I’ll share some of the latest data on animal movement around the planet. I will highlight how this helps us to preserve biodiversity, to secure our global food supplies, to anticipate pandemics and potentially to predict natural disasters.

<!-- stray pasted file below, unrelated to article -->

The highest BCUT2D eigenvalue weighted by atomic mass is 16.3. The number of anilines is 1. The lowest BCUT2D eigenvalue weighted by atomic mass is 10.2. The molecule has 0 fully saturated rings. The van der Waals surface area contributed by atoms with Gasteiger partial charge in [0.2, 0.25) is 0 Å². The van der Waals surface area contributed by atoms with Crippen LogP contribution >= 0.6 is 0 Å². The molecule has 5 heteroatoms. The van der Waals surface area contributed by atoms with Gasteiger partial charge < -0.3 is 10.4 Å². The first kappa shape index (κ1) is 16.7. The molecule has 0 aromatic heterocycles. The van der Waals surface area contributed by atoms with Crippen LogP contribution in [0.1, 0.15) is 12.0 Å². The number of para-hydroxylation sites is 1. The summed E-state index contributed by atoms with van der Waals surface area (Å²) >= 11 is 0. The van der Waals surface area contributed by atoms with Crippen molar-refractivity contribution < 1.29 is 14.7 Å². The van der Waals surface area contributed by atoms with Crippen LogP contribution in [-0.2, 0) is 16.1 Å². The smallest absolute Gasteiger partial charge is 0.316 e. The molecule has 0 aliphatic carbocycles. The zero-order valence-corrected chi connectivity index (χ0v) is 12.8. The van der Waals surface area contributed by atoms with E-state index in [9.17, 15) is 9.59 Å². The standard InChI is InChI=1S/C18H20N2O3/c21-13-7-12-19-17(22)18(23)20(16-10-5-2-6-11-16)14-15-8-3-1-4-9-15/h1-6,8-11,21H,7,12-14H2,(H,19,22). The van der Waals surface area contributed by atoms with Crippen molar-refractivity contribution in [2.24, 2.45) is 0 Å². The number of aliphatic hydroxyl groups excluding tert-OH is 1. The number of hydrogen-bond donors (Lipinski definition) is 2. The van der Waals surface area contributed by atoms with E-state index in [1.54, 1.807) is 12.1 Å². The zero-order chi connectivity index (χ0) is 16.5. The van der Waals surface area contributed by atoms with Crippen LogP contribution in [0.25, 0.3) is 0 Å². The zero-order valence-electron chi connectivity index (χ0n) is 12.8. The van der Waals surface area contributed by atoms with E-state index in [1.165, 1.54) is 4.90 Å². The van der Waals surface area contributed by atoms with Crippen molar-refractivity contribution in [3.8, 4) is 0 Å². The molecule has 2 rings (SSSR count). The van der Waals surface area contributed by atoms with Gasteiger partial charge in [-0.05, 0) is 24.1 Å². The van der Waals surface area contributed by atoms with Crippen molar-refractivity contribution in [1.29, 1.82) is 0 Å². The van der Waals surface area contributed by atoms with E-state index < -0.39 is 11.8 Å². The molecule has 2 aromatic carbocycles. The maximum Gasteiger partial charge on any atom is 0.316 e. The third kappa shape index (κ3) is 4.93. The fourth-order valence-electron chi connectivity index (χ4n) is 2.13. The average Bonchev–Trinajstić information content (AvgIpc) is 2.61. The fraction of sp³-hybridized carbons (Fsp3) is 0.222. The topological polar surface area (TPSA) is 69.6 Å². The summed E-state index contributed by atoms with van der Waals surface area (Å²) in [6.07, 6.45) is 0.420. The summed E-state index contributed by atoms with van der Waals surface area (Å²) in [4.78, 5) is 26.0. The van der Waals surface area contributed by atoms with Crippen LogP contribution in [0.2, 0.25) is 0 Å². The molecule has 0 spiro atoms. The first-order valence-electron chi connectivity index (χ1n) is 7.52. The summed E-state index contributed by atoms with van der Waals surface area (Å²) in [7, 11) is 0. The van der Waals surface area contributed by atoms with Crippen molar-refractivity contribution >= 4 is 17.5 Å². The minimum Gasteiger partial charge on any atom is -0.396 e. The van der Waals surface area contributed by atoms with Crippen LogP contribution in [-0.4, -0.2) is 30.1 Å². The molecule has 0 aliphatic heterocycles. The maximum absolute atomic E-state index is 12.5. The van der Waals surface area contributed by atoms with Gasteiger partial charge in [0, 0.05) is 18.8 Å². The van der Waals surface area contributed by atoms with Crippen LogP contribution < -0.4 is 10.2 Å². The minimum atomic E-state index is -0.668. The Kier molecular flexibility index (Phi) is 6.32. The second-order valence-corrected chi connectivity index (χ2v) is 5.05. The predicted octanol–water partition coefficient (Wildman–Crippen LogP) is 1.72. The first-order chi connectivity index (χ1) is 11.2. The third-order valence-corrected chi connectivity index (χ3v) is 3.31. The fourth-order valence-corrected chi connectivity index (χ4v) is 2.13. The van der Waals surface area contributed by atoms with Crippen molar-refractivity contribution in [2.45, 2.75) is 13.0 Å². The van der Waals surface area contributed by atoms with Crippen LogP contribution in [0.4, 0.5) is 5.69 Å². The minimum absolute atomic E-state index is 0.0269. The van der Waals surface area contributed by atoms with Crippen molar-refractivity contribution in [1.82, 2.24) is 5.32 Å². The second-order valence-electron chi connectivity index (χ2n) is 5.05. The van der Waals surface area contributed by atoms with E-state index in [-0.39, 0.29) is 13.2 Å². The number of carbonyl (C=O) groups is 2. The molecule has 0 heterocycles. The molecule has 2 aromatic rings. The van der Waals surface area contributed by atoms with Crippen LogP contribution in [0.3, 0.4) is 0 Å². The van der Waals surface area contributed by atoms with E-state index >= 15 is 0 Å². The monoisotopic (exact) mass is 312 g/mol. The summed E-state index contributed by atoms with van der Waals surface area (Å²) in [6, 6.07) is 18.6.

Martin Wikelski is the co-director of a new state-of-the-art Max Planck Institute for Animal Behaviour. He did his PhD In Bielefeld, Germany (1994) studying marine iguanas in the Galapagos. This was followed by a few years as a post-doc at Washington State University (USA) and the Smithsonian Tropical Research Institute in Panama working on the physiology of rainforest birds. He next obtained a lectureship at the University of Illinois in 1998 where he worked on long range bird migration, before being hired by Princeton University in 2000. He returned to Germany in 2008 as the directorship of a Max Planck Institute. Martin is a deeply inspiring figure. Aside from a stellar academic publication record, his research has involved countless exotic places and amazing technically impressive research methods. He was designated ‘Adventurer of the Year’ in 2010 by the National Geographic Society. His latest, and most stunning project, has been the creation of a satellite based tracking system which is revolutionising our ability to follow animals. To understand how challenging this task has been, read the Science article below; or, better still, come to the seminar and hear the story from Martin himself. It is quite the journey!